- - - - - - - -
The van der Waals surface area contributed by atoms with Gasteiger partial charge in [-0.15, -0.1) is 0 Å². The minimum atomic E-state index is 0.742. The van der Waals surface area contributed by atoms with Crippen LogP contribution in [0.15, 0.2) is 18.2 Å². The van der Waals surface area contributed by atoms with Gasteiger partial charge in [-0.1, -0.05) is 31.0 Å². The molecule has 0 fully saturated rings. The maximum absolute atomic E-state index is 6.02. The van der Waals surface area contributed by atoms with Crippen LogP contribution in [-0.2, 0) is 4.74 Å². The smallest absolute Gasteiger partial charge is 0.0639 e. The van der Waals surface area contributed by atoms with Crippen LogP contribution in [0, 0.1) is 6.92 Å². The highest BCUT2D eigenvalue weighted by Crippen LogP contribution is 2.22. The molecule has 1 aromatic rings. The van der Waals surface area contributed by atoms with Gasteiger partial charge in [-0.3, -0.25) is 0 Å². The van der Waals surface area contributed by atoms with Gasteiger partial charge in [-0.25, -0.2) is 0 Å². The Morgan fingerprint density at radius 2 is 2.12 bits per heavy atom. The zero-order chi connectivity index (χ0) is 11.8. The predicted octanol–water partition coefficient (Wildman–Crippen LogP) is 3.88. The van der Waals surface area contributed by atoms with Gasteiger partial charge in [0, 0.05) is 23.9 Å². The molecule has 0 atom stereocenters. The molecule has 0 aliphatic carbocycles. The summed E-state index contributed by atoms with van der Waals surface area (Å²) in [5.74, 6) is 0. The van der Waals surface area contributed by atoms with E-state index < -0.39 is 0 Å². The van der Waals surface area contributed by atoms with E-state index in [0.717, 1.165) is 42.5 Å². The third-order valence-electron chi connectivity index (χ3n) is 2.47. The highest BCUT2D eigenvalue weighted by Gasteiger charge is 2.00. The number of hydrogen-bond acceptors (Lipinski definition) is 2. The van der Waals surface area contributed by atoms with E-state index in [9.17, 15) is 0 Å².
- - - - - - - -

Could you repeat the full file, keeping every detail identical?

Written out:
The van der Waals surface area contributed by atoms with Gasteiger partial charge in [-0.15, -0.1) is 0 Å². The minimum atomic E-state index is 0.742. The van der Waals surface area contributed by atoms with Crippen LogP contribution in [0.15, 0.2) is 18.2 Å². The van der Waals surface area contributed by atoms with Gasteiger partial charge in [-0.1, -0.05) is 31.0 Å². The molecule has 0 fully saturated rings. The maximum absolute atomic E-state index is 6.02. The van der Waals surface area contributed by atoms with Crippen LogP contribution in [-0.2, 0) is 4.74 Å². The smallest absolute Gasteiger partial charge is 0.0639 e. The van der Waals surface area contributed by atoms with Crippen LogP contribution in [0, 0.1) is 6.92 Å². The highest BCUT2D eigenvalue weighted by Crippen LogP contribution is 2.22. The molecule has 1 aromatic rings. The van der Waals surface area contributed by atoms with Gasteiger partial charge in [-0.3, -0.25) is 0 Å². The van der Waals surface area contributed by atoms with Gasteiger partial charge in [-0.25, -0.2) is 0 Å². The Morgan fingerprint density at radius 2 is 2.12 bits per heavy atom. The zero-order chi connectivity index (χ0) is 11.8. The predicted octanol–water partition coefficient (Wildman–Crippen LogP) is 3.88. The van der Waals surface area contributed by atoms with Gasteiger partial charge in [0, 0.05) is 23.9 Å². The molecule has 0 atom stereocenters. The molecule has 0 aliphatic carbocycles. The summed E-state index contributed by atoms with van der Waals surface area (Å²) in [5.74, 6) is 0. The van der Waals surface area contributed by atoms with E-state index < -0.39 is 0 Å². The van der Waals surface area contributed by atoms with E-state index in [0.717, 1.165) is 42.5 Å². The third-order valence-electron chi connectivity index (χ3n) is 2.47. The highest BCUT2D eigenvalue weighted by Gasteiger charge is 2.00. The number of hydrogen-bond acceptors (Lipinski definition) is 2. The van der Waals surface area contributed by atoms with E-state index in [9.17, 15) is 0 Å².